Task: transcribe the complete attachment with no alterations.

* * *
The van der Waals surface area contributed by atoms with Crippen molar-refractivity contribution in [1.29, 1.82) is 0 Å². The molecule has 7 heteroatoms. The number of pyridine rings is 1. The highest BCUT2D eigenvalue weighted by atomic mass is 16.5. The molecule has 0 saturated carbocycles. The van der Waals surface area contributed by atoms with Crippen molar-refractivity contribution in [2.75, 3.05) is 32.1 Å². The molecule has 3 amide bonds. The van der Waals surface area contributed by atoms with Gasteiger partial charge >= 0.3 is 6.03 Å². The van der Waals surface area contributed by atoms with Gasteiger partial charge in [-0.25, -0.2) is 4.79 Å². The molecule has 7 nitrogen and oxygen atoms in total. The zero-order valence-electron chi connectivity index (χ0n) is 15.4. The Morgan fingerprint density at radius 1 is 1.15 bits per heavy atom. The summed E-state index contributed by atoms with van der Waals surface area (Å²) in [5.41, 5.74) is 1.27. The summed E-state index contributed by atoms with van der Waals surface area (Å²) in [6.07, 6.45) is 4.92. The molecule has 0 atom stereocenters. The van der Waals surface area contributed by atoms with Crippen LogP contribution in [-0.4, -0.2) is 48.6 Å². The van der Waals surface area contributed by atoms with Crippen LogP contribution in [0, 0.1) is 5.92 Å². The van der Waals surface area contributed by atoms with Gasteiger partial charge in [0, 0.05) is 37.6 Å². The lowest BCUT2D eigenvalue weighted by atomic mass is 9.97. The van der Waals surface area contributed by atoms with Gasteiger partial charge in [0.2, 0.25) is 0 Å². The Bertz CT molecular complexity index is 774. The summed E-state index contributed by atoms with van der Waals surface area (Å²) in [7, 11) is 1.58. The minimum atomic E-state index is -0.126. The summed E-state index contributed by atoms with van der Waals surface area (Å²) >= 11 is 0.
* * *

The van der Waals surface area contributed by atoms with Crippen molar-refractivity contribution in [1.29, 1.82) is 0 Å². The molecule has 7 heteroatoms. The number of pyridine rings is 1. The highest BCUT2D eigenvalue weighted by atomic mass is 16.5. The molecule has 0 saturated carbocycles. The van der Waals surface area contributed by atoms with Crippen molar-refractivity contribution in [2.75, 3.05) is 32.1 Å². The molecule has 3 amide bonds. The van der Waals surface area contributed by atoms with Gasteiger partial charge >= 0.3 is 6.03 Å². The van der Waals surface area contributed by atoms with Gasteiger partial charge in [-0.25, -0.2) is 4.79 Å². The molecule has 7 nitrogen and oxygen atoms in total. The zero-order valence-electron chi connectivity index (χ0n) is 15.4. The Morgan fingerprint density at radius 1 is 1.15 bits per heavy atom. The summed E-state index contributed by atoms with van der Waals surface area (Å²) in [5.41, 5.74) is 1.27. The summed E-state index contributed by atoms with van der Waals surface area (Å²) in [6.07, 6.45) is 4.92. The molecule has 0 atom stereocenters. The van der Waals surface area contributed by atoms with Crippen LogP contribution in [-0.4, -0.2) is 48.6 Å². The van der Waals surface area contributed by atoms with Crippen LogP contribution in [0, 0.1) is 5.92 Å². The van der Waals surface area contributed by atoms with Gasteiger partial charge in [0, 0.05) is 37.6 Å². The lowest BCUT2D eigenvalue weighted by atomic mass is 9.97. The van der Waals surface area contributed by atoms with Gasteiger partial charge in [0.2, 0.25) is 0 Å². The Bertz CT molecular complexity index is 774. The summed E-state index contributed by atoms with van der Waals surface area (Å²) in [7, 11) is 1.58. The minimum atomic E-state index is -0.126. The summed E-state index contributed by atoms with van der Waals surface area (Å²) >= 11 is 0.